Op-Ed: As Japan marks its constitution day, let's deepen debate on pacifism
By 4 May
Chureito Pagoda, Fujiyoshida-shi, Japan (photo credit: Manuel Cosentino via unsplash)
Japan marked the 75th anniversary of its post-World War II Constitution taking effect on May 3, celebrated annually as the Constitution Day public holiday, while Russia continues its invasion of Ukraine. [...]
The Constitution of Japan was crafted based on a resolve to never repeat the calamities of war. It shares common principles with the United Nations Charter in seeking international peace and prohibiting the use of force.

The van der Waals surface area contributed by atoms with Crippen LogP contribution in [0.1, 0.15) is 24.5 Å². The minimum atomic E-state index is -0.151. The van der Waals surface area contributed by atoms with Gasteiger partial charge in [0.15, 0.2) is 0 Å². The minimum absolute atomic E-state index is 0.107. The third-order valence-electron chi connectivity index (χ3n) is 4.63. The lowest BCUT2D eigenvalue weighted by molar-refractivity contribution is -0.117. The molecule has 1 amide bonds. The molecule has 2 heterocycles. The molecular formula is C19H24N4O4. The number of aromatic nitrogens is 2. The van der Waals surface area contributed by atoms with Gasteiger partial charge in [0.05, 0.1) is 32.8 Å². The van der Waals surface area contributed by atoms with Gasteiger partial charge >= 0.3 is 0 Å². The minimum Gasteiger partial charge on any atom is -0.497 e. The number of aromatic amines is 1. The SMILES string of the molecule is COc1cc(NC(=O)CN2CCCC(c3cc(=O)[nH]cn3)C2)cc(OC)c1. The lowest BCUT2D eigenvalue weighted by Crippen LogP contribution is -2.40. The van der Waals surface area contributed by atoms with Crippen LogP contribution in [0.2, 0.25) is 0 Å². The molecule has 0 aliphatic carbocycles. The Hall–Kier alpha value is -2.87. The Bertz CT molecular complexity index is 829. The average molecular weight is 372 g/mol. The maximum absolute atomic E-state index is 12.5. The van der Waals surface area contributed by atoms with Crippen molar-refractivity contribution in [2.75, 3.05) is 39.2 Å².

What is concerning are the attempts to link Russia's invasion of Ukraine to revision of the Japanese Constitution. Former Prime Minister Shinzo Abe stressed, "Now is the time to discuss Article 9," referring to the supreme law's war-renouncing clause. The ruling Liberal Democratic Party (LDP) is seeking to introduce an "emergency clause" that would lead to restricting people's rights.
The climate of talks as if Japan were to initiate its arms buildup in spite of the absence of national debate is also of concern. The LDP has proposed that Japan possess "counterstrike capabilities," but the move raises questions about the consistency with Japan's exclusively defense-oriented policy.
[...] The question comes down to how Japan will put pacifism stipulated in its Constitution to practice and deliver its messages to the world about the cause. Let us take this 75th-year milestone after the supreme law's enforcement as an opportunity to deepen discussions by returning to the original point of pursuing ideals.
Read the full article here: The Mainichi